One way of handling this is disclosed in the IETF (Internet Engineering Task Force) draft entitled “Mobility Support in IPv6” by D. Johnson et al, published in June 2003, which assumes that the HoA (home address) of the MN does not change and the MN can always be reached by its HoA, irrespective of where the MN currently is and what CoA (Care of address) it has configured. In this case, the MN's HoA is mapped with its FQDN in a DNS entry. However, the disadvantage of this is evident when employed in cdma2000 networks, wherein there is a requirement to support dynamic HoA configuration for a mobile node. In this situation, in order for the mobile node to be reachable at the newly configured HoA, the DNS entry which corresponds to the mobile node needs to be updated with the newly configured HoA.
  • [0006]
    Thus at least one aim of embodiments of the present invention is to have a mechanism for updating the DNS entry corresponding to a MN.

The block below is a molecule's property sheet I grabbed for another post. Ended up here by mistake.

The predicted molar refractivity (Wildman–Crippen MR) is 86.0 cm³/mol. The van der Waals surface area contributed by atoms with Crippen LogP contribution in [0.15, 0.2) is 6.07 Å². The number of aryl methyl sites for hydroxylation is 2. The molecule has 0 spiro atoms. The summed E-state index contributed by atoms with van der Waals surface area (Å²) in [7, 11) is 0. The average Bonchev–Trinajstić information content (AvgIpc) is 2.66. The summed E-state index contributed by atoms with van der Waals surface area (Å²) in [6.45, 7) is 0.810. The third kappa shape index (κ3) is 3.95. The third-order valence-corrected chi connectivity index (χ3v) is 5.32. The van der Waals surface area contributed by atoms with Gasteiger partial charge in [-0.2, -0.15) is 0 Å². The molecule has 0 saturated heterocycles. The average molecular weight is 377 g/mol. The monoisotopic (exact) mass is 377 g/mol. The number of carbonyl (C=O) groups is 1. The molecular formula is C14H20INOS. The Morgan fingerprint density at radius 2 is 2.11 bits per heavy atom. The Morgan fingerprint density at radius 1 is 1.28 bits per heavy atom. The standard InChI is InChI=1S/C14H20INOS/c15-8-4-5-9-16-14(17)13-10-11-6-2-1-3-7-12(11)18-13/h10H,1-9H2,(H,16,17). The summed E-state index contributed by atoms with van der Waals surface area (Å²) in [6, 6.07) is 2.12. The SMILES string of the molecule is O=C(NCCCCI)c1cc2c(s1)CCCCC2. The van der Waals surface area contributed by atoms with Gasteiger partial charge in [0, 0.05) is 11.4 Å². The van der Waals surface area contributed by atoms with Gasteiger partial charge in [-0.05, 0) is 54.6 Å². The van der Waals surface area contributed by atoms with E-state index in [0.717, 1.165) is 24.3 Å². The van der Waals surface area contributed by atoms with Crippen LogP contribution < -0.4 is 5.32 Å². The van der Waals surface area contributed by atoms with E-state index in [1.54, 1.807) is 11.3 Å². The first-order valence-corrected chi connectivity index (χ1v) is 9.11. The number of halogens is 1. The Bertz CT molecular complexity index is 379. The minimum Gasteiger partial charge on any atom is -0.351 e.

• [0007]
    That is, if a MN configures a new HoA or configures a HoA for the first time, then the MN is not reachable at its newly configured HoA unless the DNS entry that corresponds to the MN is updated. Furthermore, the DNS update needs to be performed in a secure manner in order to prevent malicious modification to the DNS entries. For the MN to send a dynamic DNS update, it is preferred to have a security association with the DNS server. It is undesirable to have a security association between the DNS servers and every MN, since this is not scaleable. Also, a MN could potentially have multiple HoA's configured.
  • [0008]
    Therefore it is another aim of embodiments of the present invention for the MN to dynamically update the DNS entry in a secure and scaleable manner.
  • [0009]
    Furthermore, since a MN could potentially have multiple HoA's configured, the current standards do not make it possible for the MN to selectively indicate the HoA at which it wants to be reachable. Embodiments of the present invention provides a further advantage in that it allows the MN to selectively indicate which HoA it wants to be reachable at.